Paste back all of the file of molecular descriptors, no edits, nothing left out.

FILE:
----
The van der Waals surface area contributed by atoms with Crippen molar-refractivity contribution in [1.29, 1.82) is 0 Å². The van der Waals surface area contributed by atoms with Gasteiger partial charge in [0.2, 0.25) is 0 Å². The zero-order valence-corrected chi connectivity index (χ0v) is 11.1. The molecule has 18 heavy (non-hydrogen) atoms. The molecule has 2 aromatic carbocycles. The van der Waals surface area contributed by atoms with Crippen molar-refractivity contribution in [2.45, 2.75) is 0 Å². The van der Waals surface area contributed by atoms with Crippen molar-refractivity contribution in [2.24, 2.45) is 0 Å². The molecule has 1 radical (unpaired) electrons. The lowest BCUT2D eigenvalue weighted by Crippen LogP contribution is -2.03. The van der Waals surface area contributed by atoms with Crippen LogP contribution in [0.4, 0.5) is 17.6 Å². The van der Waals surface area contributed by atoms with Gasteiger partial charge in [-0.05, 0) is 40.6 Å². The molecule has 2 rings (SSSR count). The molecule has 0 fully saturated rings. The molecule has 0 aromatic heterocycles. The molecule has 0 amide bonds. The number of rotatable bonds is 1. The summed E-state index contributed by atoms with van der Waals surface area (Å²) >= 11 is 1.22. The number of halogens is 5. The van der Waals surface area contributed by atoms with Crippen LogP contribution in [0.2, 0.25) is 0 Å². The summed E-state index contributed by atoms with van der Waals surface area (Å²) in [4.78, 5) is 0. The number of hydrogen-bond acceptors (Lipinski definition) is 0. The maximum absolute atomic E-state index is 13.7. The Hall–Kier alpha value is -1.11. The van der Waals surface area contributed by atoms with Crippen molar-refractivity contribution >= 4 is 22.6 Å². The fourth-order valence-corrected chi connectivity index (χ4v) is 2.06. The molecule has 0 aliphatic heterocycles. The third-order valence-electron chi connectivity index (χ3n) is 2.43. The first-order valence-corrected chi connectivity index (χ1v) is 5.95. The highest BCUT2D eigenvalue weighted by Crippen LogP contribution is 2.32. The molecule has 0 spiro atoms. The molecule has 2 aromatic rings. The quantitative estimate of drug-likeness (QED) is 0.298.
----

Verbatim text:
The van der Waals surface area contributed by atoms with Crippen molar-refractivity contribution in [1.29, 1.82) is 0 Å². The van der Waals surface area contributed by atoms with Gasteiger partial charge in [0.2, 0.25) is 0 Å². The zero-order valence-corrected chi connectivity index (χ0v) is 11.1. The molecule has 18 heavy (non-hydrogen) atoms. The molecule has 2 aromatic carbocycles. The van der Waals surface area contributed by atoms with Crippen molar-refractivity contribution in [2.45, 2.75) is 0 Å². The van der Waals surface area contributed by atoms with Crippen molar-refractivity contribution in [2.24, 2.45) is 0 Å². The molecule has 1 radical (unpaired) electrons. The lowest BCUT2D eigenvalue weighted by Crippen LogP contribution is -2.03. The van der Waals surface area contributed by atoms with Crippen LogP contribution in [0.4, 0.5) is 17.6 Å². The van der Waals surface area contributed by atoms with Gasteiger partial charge in [-0.05, 0) is 40.6 Å². The molecule has 2 rings (SSSR count). The molecule has 0 fully saturated rings. The molecule has 0 aromatic heterocycles. The molecule has 0 amide bonds. The number of rotatable bonds is 1. The summed E-state index contributed by atoms with van der Waals surface area (Å²) >= 11 is 1.22. The number of halogens is 5. The van der Waals surface area contributed by atoms with Crippen LogP contribution in [0.2, 0.25) is 0 Å². The summed E-state index contributed by atoms with van der Waals surface area (Å²) in [4.78, 5) is 0. The number of hydrogen-bond acceptors (Lipinski definition) is 0. The maximum absolute atomic E-state index is 13.7. The Hall–Kier alpha value is -1.11. The van der Waals surface area contributed by atoms with Crippen molar-refractivity contribution >= 4 is 22.6 Å². The fourth-order valence-corrected chi connectivity index (χ4v) is 2.06. The molecule has 0 aliphatic heterocycles. The third-order valence-electron chi connectivity index (χ3n) is 2.43. The first-order valence-corrected chi connectivity index (χ1v) is 5.95. The highest BCUT2D eigenvalue weighted by Crippen LogP contribution is 2.32. The molecule has 0 spiro atoms. The molecule has 2 aromatic rings. The quantitative estimate of drug-likeness (QED) is 0.298.